Tuesday, 3 June 2008

The limits of gaming

I was recently confronted with a comment on a forum that suggested some stories are easy to adapt to roleplaying games, whereas others are not - implying that there are some stories that are not worth telling through RPGs. Let me unpack this as a comment on how people play games.

First of all, this comment was not made on an indie forum. I think it's safe to assume that the poster prefers to play mainstream games, with D&D probably at the top of the list. With that in mind I would suggest that the kind of play that this person enjoys involves building character stats, levelling up the character WoW-style. So, the appeal of RPGs is the same as the appeal of WoW. When it comes down to it, WoW is the new version of having the top score at the arcade. The characters in WoW can be compared against each other and engage in PvP. Therefore, it should be considered as a competitive game and provides enjoyment for people who like competitive games.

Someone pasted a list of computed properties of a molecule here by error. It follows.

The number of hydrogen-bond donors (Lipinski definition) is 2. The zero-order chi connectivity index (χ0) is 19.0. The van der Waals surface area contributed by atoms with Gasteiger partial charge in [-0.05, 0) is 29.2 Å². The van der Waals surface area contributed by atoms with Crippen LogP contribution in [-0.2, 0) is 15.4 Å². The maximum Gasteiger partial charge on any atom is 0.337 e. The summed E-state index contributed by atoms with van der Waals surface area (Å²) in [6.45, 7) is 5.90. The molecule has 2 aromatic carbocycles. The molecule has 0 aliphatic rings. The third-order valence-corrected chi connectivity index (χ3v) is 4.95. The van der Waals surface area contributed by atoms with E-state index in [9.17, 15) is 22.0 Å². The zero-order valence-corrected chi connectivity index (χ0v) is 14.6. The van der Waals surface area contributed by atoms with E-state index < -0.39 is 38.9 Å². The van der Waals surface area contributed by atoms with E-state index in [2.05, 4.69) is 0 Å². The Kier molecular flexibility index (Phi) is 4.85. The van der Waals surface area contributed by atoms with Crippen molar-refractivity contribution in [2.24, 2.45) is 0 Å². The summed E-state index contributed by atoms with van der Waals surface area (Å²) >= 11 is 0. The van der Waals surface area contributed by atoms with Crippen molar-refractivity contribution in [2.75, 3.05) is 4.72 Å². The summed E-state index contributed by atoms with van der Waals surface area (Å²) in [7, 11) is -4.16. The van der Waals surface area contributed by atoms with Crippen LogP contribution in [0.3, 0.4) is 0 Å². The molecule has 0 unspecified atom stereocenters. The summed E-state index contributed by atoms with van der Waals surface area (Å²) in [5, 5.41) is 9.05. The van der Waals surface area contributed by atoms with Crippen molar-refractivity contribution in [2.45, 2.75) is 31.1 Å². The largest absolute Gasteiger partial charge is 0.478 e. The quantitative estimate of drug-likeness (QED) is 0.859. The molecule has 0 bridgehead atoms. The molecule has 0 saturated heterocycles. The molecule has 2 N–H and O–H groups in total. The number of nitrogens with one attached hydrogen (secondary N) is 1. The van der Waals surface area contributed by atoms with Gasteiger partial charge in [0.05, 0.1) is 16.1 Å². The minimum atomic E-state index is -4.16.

At the heart of a game like D&D is a sense of competitiveness. There is the drive to make one's own character better than the others, to inflict more damage, to neutralise more opponents. All to be done with more power than the other characters. To return to the prompted statement it is apparent that to suggest that a plot cannot be told in RPG actually reveals that this person only thinks of gaming as a competitive activity.

And that's fine, for a certain stable of games. However, it is not the limit of gaming and I'm happy about that. What it shows is that the depths of gaming have not yet been fully explored in Australia. Looks like a good opportunity, if you ask me.
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